Q&A: How to make the transition from secured to unsecured credit card

With secured cards, you have to prove you've learned the ropes to be upgraded

Opening Credits columnist Eric Sandberg
Erica Sandberg is a prominent personal finance authority and author of "Expecting Money: The Essential Financial Plan for New and Growing Families." She writes "Opening Credits," a weekly reader Q&A column about issues for people who are new to credit, for CreditCards.com.

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Question Dear Opening Credits,
I was promised unsecured credit on a secured card five years ago. That hasn’t happened. I’ve learned (the painful way) to pay down a balance and minimums, no thanks to the institutions. My question is, why do I need to keep three-quarters of my available credit open to convince a creditor that I’m a good funds manager? My bills are paid on time (rent, utilities, storage units), though these don’t report to the credit bureaus. Is there a way I can send my monthly spending sheet to the credit bureaus for good credit management points? – Norma

Answer

Dear Norma,
It seems you were under the impression that this secured credit card would automatically become unsecured after a certain period. As you discovered, such conversions are not guaranteed. They’re often based on your borrowing and repaying behavior, but not all secured cards are upgradeable.

Nevertheless, your job was to demonstrate that you can handle this particular credit card as well as other cards, loans and debts that show up on your TransUnion, Equifax and Experian reports.

Regular household bills are not listed on credit reports because they aren’t credit products. They will only show up if they’re significantly delinquent or have been sold to third-party collectors. There are rumblings about adding data from unconventional sources, such as cellphone contracts, rent payments and utility bills, to credit reports, but that hasn’t become mainstream yet.

A credit card issuer is most interested in how you handle real forms of credit. Most important are on-time payments and low credit utilization.

Essentially, you should use the card but pay what you charged in full or close to it. Carry as little debt as possible.

Why is that, you ask? The closer you get to maxing out your credit limit, the greater a signal it sends to lenders that you may be headed toward financial trouble. Low utilization shows that you are just borrowing a bit here and there and have no problem paying off what you owe.

Low credit utilization is particularly important with secured cards, which tend to have low credit limits. With a $500 limit, for example, one unexpected auto repair bill can eat up a lot of the available credit. If you must charge a big chunk of your available credit, it is good to get into the habit of paying off the charge immediately. That way, the odds are you will have wiped the charge off your account before your bank reports it to the credit bureaus.

Speaking of the credit bureaus, have you made sure your lender is reporting your good behavior to the three credit bureaus? Most secured cards do give a monthly summary of your credit activity to the bureaus, but not all do. A positive credit history, visible to other lenders, is what you need to escape from a secured card to an unsecured one.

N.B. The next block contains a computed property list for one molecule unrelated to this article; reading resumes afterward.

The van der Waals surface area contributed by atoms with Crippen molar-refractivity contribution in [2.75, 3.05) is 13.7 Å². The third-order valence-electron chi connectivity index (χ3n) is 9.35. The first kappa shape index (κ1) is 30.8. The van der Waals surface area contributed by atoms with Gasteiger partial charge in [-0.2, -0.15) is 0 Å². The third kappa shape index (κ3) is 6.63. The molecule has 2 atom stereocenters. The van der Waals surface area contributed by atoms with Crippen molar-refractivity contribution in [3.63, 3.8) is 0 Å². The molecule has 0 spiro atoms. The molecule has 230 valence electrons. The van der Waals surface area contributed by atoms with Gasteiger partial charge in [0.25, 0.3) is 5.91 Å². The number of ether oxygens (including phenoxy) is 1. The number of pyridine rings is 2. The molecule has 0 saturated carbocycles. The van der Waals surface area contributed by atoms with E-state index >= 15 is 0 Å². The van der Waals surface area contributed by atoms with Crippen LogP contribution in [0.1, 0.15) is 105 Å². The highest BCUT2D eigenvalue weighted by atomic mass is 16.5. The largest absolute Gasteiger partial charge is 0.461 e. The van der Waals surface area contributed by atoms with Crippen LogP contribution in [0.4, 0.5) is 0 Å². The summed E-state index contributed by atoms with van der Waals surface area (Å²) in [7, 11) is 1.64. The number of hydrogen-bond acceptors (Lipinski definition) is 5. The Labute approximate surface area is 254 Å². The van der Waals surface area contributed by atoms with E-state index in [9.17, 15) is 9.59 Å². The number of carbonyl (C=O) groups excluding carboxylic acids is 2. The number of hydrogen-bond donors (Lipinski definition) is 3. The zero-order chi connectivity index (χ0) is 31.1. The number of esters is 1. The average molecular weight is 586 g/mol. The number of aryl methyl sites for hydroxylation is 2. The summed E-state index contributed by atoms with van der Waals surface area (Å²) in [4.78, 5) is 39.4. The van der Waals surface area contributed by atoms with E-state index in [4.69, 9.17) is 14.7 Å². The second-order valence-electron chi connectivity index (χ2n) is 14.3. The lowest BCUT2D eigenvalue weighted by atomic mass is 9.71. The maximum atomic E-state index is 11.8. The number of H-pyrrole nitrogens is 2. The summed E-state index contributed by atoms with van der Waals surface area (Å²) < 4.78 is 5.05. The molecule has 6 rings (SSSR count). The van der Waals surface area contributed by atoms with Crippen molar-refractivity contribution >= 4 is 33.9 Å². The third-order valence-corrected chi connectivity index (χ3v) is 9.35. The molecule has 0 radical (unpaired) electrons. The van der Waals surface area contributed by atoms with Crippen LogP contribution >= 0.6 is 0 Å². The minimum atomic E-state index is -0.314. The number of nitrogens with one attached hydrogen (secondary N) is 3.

Check all three credit reports via annualcreditreport.com. By law, you’re entitled to one report from each bureai for free, once a year. You can also get your TransUnion credit report for free from CreditCards.com

 

Video: What is a secured card?

So back to that secured card. Most people get these types of accounts because they either haven’t established a positive borrowing and repaying history yet or they want to add positive information to a credit report already riddled with problems.

Secured cards are ideal for both of these situations because the cash deposit you put down vastly reduces the amount of risk the issuer takes in bringing you aboard as a customer. If you rack up a big balance and then run off, the issuer has the right to take what you owe from the funds held in deposit.

Some credit card issuers will reevaluate your credit history after a period (usually six months to a year or so) to determine if you qualify for an unsecured product. If so, the account will transition and you’ll get your deposit back. If not, it remains secured, which is where you are now.

I agree that it would be nice if the issuer gave explicit instructions on how to use the credit card for it to be converted, but that was up to you to figure out. And you did, after a few stumbles. Maybe you paid occasionally or accumulated too much debt. That’s OK. The wonderful thing about credit cards is you have the power to control the future!

From this point forward, send payments for all the accounts that are appearing on your credit reports by the due date. If your financial obligations are excessive, stop charging for a while and concentrate on paying off debt.

The sooner your balances are close to or at $0, the faster you’ll be eligible for an unsecured card with your current issuer or a new one. Just apply judiciously. Excess inquiries will drive your credit rating down, so use CreditCards.com’s CardMatch tool to know which cards are truly within reach. 

See related: Going from secured to unsecured: How it affects your credit score, 9 things to know about secured cards

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Updated: 11-20-2017